That outside hate is something that student-athletes are going to face in the SEC, regardless of the fact that they are young adults or even still teenagers. In the age of NIL where they can monetize their sports and function more like professionals, that doesn’t change the fact that these are people entering the world of adulthood.
“I think people in the outside world forget that these are college students,” Hoppa said. “When everybody just thinks about the couple people that go pro, 99% of them are going to go pro in something other than sports as they move forward.”
With the rigorous schedule of practice, physical and mental therapy combined with classes and social life, it’s hard to comprehend what it takes to be a student and athlete at this high a level.
“The outside world, if you will, just sees the athletes perform on game day. We're in the SEC. It's a high level in every sport, and they just see that,” Hoppa said. “I think nobody realizes all that goes into that performance and the sacrifices that they make and the amount of work in the offseason, in the summer and all that goes into it.”
Hoppa has been Auburn’s head coach since 1999, and with a head coaching career spanning 29 seasons, she has learned the ins and outs of what life is like for her dozens of athletes through the years.
“I think about the bullying that goes on on Twitter for a college quarterback that makes a mistake, and death threats and things like that,” Hoppa said. “I think people forget that these are college kids and they're 18-to-22-year-olds. They're not professionals and they're not going to be perfect.”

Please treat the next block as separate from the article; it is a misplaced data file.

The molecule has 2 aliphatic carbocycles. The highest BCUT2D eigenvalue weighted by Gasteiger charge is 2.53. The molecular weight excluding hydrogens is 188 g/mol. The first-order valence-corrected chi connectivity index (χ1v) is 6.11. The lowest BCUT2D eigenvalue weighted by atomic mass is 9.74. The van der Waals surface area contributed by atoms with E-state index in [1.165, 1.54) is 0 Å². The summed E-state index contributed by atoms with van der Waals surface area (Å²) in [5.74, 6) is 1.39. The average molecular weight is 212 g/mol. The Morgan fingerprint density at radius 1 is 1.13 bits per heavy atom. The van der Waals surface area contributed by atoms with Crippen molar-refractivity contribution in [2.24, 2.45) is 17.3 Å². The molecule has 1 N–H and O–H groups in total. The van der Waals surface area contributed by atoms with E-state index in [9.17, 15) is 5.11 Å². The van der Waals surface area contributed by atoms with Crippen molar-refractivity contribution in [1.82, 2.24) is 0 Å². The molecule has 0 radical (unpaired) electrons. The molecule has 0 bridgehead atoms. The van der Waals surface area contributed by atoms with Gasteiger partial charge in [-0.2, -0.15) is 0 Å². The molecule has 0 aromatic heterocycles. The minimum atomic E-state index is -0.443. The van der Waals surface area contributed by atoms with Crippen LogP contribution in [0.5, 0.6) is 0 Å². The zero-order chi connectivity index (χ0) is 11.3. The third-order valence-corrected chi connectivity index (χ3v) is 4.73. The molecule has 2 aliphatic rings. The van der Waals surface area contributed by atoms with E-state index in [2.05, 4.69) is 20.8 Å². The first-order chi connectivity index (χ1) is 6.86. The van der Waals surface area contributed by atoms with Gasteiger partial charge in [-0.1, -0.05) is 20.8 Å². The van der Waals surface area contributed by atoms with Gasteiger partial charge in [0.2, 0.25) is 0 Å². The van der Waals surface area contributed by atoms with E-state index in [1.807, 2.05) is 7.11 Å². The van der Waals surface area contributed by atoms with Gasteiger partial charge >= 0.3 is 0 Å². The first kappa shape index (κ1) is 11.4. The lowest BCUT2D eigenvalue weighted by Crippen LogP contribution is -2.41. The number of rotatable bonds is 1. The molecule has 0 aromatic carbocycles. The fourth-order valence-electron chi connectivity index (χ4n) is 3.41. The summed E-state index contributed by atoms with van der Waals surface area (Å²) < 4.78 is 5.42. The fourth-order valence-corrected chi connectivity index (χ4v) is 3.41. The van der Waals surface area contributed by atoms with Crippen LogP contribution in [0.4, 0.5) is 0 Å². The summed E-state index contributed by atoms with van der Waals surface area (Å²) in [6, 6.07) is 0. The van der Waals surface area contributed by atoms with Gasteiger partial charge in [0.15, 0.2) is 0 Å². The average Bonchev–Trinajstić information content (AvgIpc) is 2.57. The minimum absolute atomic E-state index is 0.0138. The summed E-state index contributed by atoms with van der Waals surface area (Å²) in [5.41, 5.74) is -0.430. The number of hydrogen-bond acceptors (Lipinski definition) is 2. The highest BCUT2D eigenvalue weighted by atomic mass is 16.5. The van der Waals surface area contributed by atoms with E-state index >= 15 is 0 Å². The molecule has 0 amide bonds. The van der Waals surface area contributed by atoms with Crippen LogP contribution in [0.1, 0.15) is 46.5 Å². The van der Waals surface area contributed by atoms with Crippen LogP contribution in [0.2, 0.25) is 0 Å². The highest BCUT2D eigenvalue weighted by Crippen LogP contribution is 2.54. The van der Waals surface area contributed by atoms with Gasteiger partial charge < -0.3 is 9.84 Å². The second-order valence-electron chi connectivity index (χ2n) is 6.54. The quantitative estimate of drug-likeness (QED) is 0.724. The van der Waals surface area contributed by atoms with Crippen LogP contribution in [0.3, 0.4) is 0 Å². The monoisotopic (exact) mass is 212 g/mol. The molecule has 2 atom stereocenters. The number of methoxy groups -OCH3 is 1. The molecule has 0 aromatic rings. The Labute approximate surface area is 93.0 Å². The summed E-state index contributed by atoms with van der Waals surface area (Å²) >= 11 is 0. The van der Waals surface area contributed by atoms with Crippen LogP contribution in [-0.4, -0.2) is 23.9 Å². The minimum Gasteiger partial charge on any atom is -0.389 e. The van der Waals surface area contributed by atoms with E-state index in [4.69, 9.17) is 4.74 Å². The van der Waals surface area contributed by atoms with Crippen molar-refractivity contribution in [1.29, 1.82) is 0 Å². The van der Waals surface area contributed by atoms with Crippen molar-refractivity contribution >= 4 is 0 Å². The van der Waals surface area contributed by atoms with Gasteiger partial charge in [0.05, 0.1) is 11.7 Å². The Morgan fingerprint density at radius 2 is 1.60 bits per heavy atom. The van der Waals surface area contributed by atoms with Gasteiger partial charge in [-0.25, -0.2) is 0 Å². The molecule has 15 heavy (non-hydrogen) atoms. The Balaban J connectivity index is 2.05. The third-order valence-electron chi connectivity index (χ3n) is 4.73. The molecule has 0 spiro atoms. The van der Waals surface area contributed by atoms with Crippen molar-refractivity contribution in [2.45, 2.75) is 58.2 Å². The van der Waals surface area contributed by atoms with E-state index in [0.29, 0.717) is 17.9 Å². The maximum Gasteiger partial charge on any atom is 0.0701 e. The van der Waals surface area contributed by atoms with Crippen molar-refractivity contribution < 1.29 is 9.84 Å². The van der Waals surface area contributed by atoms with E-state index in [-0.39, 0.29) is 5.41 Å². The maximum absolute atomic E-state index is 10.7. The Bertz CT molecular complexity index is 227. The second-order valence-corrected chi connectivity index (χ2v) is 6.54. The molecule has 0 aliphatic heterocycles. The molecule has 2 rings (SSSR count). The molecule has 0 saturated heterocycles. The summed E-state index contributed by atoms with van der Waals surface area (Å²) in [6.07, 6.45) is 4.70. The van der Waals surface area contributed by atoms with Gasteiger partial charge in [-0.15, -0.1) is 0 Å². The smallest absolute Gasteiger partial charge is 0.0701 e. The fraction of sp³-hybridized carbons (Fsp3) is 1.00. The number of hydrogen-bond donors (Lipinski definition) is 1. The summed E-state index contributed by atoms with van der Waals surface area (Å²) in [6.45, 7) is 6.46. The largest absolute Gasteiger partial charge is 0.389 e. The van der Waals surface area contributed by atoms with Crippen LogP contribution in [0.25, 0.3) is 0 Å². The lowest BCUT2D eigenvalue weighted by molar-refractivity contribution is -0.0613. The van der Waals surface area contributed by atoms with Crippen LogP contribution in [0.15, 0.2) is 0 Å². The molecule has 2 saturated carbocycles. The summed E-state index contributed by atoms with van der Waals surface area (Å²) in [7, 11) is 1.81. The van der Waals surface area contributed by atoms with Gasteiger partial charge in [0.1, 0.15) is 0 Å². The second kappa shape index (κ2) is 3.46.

With a career that long, Hoppa has been around to see a dramatic shift in the public’s attitude towards mental health.
“I've been in college athletics for over 30 years. It is miles better with the awareness and the support and the acceptance, but it is miles away from where it needs to be,” Hoppa said. “Albeit, we've made great strides in that mental health awareness, the support for the student athletes, and the acceptance of it.”
From a player’s perspective, Prohaska thinks the outlook is good on how student-athletes are being heard, but she also sees a disconnect in the lives of her teammates post-athletics.
“My aspirations are to never stop playing soccer, but that's not everybody's aspirations. I've talked to a lot of my teammates, a lot of my team's alumni and how they are dealing with different identity crises after soccer,” Prohaska said. “You've put years...into this sport and then what happens when it's gone? How do you react to the outside world? What's it like to have a job? Because you haven't had time to have a job.”
Former collegiate athlete Sydney Umeri founded the podcast and platform Retired College Athletes to allow other former athletes a space to reckon with the transition from student-athlete life to normal life. Prohaska sees a need for increased awareness about that major life change.
“Stuff like that actually creates really bad mental health,” Prohaska said. “Everyone's like, ‘The student-athlete, the student-athlete,’ but when they're just a normal person, that's not a student-athlete anymore. They are dealing with things that they haven't dealt with before. That kind of just gets overshadowed and not talked about.”
In a day and age where collegiate athletics is experiencing seismic upheaval, it will be important to give past, present and future student-athletes a voice of advocacy. They are the ones subjected to this change and their mental health is a primary consideration as the shifts are made on their backs of their work.
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Callie Stanford, junior in communications, is the sports editor at the Auburn Plainsman. Currently a junior, she has been with The Plainsman since January 2021.